My mom believes that anything can be cured with the right mixture of herbs. Passion Flower, Kava Kava, English Lavender, Kola Nut. I’ve never actually seen these plants- for all I know, they could be spikey, gray, and oozing- but everyday I swallow a cellulose capsule filled with them to treat something my family calls “a severe lack of chill.” And while I should be more concerned about this vegetarian potion, I cannot help but ignore the details of common sense when I pick up the bright yellow bottle.
The Happy Camper lays on a pale blue cloud, swallowed in by canary yellow as though all the words on the label were so revolutionary to someone that they highlighted it entirely. He’s a kid from a simpler time of boater hats and giant brown boots who reminds me that life isn’t so complicated, and I need not turn the bottle around to read the supplement facts. The centered text creates the order and stability sought after by anxious individuals, calming each of their fears with the terms “Natural Balance”, “Happy Camper”, and “The feel good herbal formula”. First assuring over-thinkers that this product is natural- although I’m not sure what that even means these days- the text then uses the term “camper” to denote activity, as people commonly fear drowsiness when taking supplements. The label finally brings the consumer to its bottom line, literally and figuratively: this product will simply make you feel good.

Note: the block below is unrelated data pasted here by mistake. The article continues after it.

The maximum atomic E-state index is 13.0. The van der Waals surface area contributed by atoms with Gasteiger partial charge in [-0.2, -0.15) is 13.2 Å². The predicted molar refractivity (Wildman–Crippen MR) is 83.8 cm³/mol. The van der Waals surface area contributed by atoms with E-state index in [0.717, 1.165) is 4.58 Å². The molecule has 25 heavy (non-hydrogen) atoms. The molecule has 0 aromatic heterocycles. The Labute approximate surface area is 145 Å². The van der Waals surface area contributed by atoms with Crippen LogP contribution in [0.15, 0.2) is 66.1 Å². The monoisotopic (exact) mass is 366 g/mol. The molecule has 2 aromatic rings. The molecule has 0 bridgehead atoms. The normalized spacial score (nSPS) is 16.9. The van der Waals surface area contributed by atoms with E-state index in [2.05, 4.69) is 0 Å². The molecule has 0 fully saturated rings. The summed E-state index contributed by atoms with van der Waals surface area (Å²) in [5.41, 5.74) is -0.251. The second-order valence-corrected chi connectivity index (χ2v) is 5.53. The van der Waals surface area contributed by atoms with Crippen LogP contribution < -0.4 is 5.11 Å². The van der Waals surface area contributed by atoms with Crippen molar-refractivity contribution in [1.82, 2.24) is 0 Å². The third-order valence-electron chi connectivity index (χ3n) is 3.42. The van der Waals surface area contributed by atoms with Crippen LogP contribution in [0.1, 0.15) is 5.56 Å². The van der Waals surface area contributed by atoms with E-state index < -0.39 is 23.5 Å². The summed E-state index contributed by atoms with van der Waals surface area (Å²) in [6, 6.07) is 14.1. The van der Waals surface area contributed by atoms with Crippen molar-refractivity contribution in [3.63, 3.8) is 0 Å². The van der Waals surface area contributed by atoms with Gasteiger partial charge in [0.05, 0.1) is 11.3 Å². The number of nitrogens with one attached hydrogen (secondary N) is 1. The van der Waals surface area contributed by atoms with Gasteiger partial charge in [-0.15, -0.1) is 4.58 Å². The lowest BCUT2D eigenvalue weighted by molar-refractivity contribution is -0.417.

Comparing this bottle’s multimodal connotation to that of the CAPS website shows a great difference in opinions about mental health. Spatially, the site overwhelms my system with multiple social media options, stock photos for various articles, and long drop down menus. The theme colors, our own maize and blue, create a contiguous vibe between this entity and every other on campus to display in mental health the same rigor and importance of our academics. The pale red for emergency situations flirts with the viewers attention but does not grab it altogether. The initial consultation video shows a male student with a deep and slow voice, taking long steps and rarely using his hand gestures as he makes his first appointment at CAPS. His methodical disposition assures the viewer that the journey to mental health should not be rushed. This video, coupled with the CAPS website’s many options and lack of focus, encourages viewers in their process towards mental healthiness, contrasting the multimodal simplicity of the Happy Camper’s single step program.